• Age greater than 50 years
  • Weight (overweight/obese), height (> 1.9 m [> 6.2 ft ] or < 1.6 m [< 5.2 ft])
  • Chronic venous insufficiency or large varicose veins
  • Chronic inflammatory disease

Additionally, subtle clotting abnormalities are surprisingly frequent in the overall population, and these people may not know they are at risk until they experience a problem after a long flight.


Most episodes of calf thrombosis are asymptomatic. In up to half of persons with DVT, symptoms may include deep pain in the calf or thigh and/or swelling of the lower leg or whole leg, depending on the location and extent of the thrombosis; the leg may become warm or discolored.

PE is also commonly silent or may occur without features of a preceding DVT. Symptoms correlate with severity. Mild episodes present with breathlessness, sharp chest pain on breathing, and, occasionally, bloody sputum after coughing. Severe episodes (massive embolism) present with collapse, severe breathlessness, and central chest pain.

Symptoms of VTE commonly develop during or immediately after a flight, often while still in the airport. One in 3 cases of VTE triggered by flying occurs during the first week after travel, and the remainder occur within 8 weeks after travel.

Need for Medical Assistance

Travelers who develop leg pain, ache, discomfort, swelling, increased warmth, discoloration, joint pain in 1 or both legs, chest pain, shortness of breath, or difficulty breathing within 8 weeks of a flight should seek immediate medical attention.


Travelers who are or may be at risk of DVT (e.g., previous DVT, PE, or other risk factors) should consult with their health care provider before making their travel plans. Individuals who are on warfarin-derived blood thinners (e.g., Coumadin) should have their blood-clotting test results checked prior to travel. Persons on newer oral anticoagulant agents (e.g., Pradaxa, Xarelto) should consult with their treating physician if any clotting issues have occurred in the previous months.

Prevention of venous stasis (blood pooling in the legs) is the most important measure to follow in preventing DVTs. Travelers can help decrease their risk of DVT while traveling by observing the following precautions:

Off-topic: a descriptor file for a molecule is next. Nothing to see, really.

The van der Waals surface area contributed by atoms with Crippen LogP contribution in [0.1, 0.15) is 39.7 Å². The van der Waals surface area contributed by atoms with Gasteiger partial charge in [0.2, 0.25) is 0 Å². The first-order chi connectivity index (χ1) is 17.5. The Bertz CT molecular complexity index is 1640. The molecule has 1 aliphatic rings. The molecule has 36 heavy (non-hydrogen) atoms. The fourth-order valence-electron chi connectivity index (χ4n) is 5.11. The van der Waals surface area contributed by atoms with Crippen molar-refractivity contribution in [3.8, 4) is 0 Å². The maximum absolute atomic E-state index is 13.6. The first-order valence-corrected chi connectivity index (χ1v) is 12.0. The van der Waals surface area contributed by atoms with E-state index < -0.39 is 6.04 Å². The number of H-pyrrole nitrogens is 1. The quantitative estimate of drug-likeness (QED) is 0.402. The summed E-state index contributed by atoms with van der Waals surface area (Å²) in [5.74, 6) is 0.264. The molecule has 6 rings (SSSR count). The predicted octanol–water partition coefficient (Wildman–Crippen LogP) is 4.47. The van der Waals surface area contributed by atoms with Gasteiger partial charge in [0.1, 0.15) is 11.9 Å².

• Wear comfortable, loose-fitting clothing that is not tight at the knees (e.g., socks/stockings with strong elastic tops) or waist (e.g., pantyhose).
  • Get up and walk around the cabin hourly, if possible; this is easiest from an aisle seat.
  • Stand up and periodically stretch arms and legs. Many airlines now provide video presentations on stretching exercises during long flights.
  • While seated, exercise leg and calf muscles frequently by flexing and extending the ankles and knees.
  • Avoid crossing legs, which may decrease blood circulation.
  • Use a footrest when possible to reduce the pressure on the back of the thighs or calves.
  • Get up and walk around at transit stops.
  • Drink enough water to maintain a flow of pale lemon-yellow colored urine.
  • Avoid excess alcohol because it may cause sleepiness.
  • Avoid sleeping pills and sedatives.
  • Wear graded compression stockings that fit well and exert 15 to 30 mmHg at the ankle level if any personal risk factors exist; ill-fitting stockings may actually increase the risk of VTE.

Moderate intake of alcohol or coffee is not a risk factor for VTE. One glass of water is enough to counter the diuretic effect of 2 units of alcohol (e.g., a double whiskey).

Graduated compression stockings (made of double layer merino wool) significantly increase blood flow in the calves and confer about 90% protection against DVTs on flights of more than 4 hours. At-risk passengers who wear below-the-knee compression stockings on flights of more than 8 hours are 6 to 20 times less likely to develop VTE than at-risk passengers who do not wear stockings.

Aspirin does not provide a protective effect and may cause undesired gastrointestinal side effects.